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    This study aimed to evaluate the time course of perioperative blood glucose levels of children undergoing cardiac surgery for congenital heart disease in relation to endogenous stress hormones, inflammatory mediators, and exogenous factors such as caloric intake and glucocorticoid use. The study prospectively included 49 children undergoing cardiac surgery. Blood glucose levels, hormonal alterations, and inflammatory responses were investigated before and at the end of surgery, then 12 and 24 h afterward. In general, blood glucose levels were highest at the end of surgery. Hyperglycemia, defined as a glucose level higher than 8.3 mmol/l (>150 mg/dl) was present in 52% of the children at the end of surgery. Spontaneous normalization of blood glucose occurred in 94% of the children within 24 h. During surgery, glucocorticoids were administered to 65% of the children, and this was the main factor associated with hyperglycemia at the end of surgery (determined by univariate analysis of variance). Hyperglycemia disappeared spontaneously without insulin therapy after 12–24 h for the majority of the children. Postoperative morbidity was low in the study group, so the presumed positive effects of glucocorticoids seemed to outweigh the adverse effects of iatrogenic hyperglycemia

    Epistasis: Obstacle or Advantage for Mapping Complex Traits?

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    Identification of genetic loci in complex traits has focused largely on one-dimensional genome scans to search for associations between single markers and the phenotype. There is mounting evidence that locus interactions, or epistasis, are a crucial component of the genetic architecture of biologically relevant traits. However, epistasis is often viewed as a nuisance factor that reduces power for locus detection. Counter to expectations, recent work shows that fitting full models, instead of testing marker main effect and interaction components separately, in exhaustive multi-locus genome scans can have higher power to detect loci when epistasis is present than single-locus scans, and improvement that comes despite a much larger multiple testing alpha-adjustment in such searches. We demonstrate, both theoretically and via simulation, that the expected power to detect loci when fitting full models is often larger when these loci act epistatically than when they act additively. Additionally, we show that the power for single locus detection may be improved in cases of epistasis compared to the additive model. Our exploration of a two step model selection procedure shows that identifying the true model is difficult. However, this difficulty is certainly not exacerbated by the presence of epistasis, on the contrary, in some cases the presence of epistasis can aid in model selection. The impact of allele frequencies on both power and model selection is dramatic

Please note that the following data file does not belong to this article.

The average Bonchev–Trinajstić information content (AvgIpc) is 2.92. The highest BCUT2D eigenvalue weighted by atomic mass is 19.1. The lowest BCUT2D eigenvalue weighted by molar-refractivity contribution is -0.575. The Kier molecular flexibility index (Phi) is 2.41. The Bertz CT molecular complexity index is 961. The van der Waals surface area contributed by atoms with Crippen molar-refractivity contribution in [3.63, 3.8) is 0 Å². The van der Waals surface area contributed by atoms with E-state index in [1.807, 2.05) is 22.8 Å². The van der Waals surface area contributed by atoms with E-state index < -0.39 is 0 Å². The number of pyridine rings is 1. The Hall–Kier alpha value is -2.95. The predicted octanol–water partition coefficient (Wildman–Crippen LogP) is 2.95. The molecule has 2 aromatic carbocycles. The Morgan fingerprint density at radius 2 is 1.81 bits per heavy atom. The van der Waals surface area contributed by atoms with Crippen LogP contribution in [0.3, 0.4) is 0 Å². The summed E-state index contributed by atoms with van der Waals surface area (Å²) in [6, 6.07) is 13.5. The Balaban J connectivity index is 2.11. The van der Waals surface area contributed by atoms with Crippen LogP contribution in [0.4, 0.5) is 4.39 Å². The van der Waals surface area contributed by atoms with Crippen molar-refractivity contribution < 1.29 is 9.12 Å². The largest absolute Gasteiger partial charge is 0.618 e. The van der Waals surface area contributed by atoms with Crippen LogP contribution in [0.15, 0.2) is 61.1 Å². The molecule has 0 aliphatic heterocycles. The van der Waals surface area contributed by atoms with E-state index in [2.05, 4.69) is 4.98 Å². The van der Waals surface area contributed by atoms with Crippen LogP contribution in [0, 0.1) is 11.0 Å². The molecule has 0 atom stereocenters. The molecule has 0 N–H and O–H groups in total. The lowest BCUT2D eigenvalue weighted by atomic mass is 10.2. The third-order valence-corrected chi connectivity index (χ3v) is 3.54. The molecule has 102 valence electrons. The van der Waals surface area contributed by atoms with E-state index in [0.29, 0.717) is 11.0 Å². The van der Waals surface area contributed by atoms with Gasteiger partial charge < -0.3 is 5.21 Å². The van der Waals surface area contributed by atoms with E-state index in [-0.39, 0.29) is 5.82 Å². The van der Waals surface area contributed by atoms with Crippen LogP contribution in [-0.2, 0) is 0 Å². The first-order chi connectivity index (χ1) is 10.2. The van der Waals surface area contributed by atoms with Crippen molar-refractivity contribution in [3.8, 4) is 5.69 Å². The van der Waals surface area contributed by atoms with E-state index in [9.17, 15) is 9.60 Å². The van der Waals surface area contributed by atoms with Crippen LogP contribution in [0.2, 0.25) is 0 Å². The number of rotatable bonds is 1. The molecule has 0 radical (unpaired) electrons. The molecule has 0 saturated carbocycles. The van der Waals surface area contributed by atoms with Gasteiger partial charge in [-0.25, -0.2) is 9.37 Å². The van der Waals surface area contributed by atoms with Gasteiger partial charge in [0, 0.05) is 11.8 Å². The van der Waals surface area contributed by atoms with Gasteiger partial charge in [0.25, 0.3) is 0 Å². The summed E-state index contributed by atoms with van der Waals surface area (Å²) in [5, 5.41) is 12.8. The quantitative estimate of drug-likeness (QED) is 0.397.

Abstracts from the Food Allergy and Anaphylaxis Meeting 2016

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    Data from: Range expansion in asexual dandelions: selection for general-purpose genotypes?

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    Phenotypic plasticity and broad ecological tolerance are hypothesized as important traits in the range expansion of asexual species, because individual asexual lineages have to face spatial and temporal environmental variation with limited opportunity for genetic adaptation. The hypothesis that asexual lineages are general-purpose genotypes (GPG) has been previously tested, with mixed results, in species that have both sexual and asexual variants. Such comparisons can be confounded with intra-specific ploidy level differences that are often observed between the two reproductive types. Avoiding the confounding effects of ploidy differences, we test whether northward range expansion selects for a GPG strategy in asexual lineages of the common dandelion (Taraxacum officinale), a species that shows geographic parthenogenesis. We compared the biomass of asexual lineages that were collected along a geographic transect from close to the asexuals’ area of origin (central Europe, where asexuals descend from sexual ancestors in mixed populations) towards their northern distribution edge (Northern Europe, where only asexual lineages occur) in three different experimental environments: optimal, drought and shaded conditions. The geometric mean performance across test environments did not differ significantly between plants from different regions along the transect. However, southern lineages typically showed larger differences in biomass between different test environments, mainly caused by a relatively high performance in the optimal environment. Northern and mid-latitude lineages showed more even performance across the different environments. Synthesis. Our results suggest that phenotypic plasticity is important in the asexual range expansion of Taraxacum officinale and that range shifting in this species is accompanied by a change in phenotypic plasticity strategy from lineages with high ability to increase biomass in optimal growing conditions (master-of-some strategy) to lineages that maintain more constant performance in different environments (GPG or jack-of-all-trades strategy) from core to range edge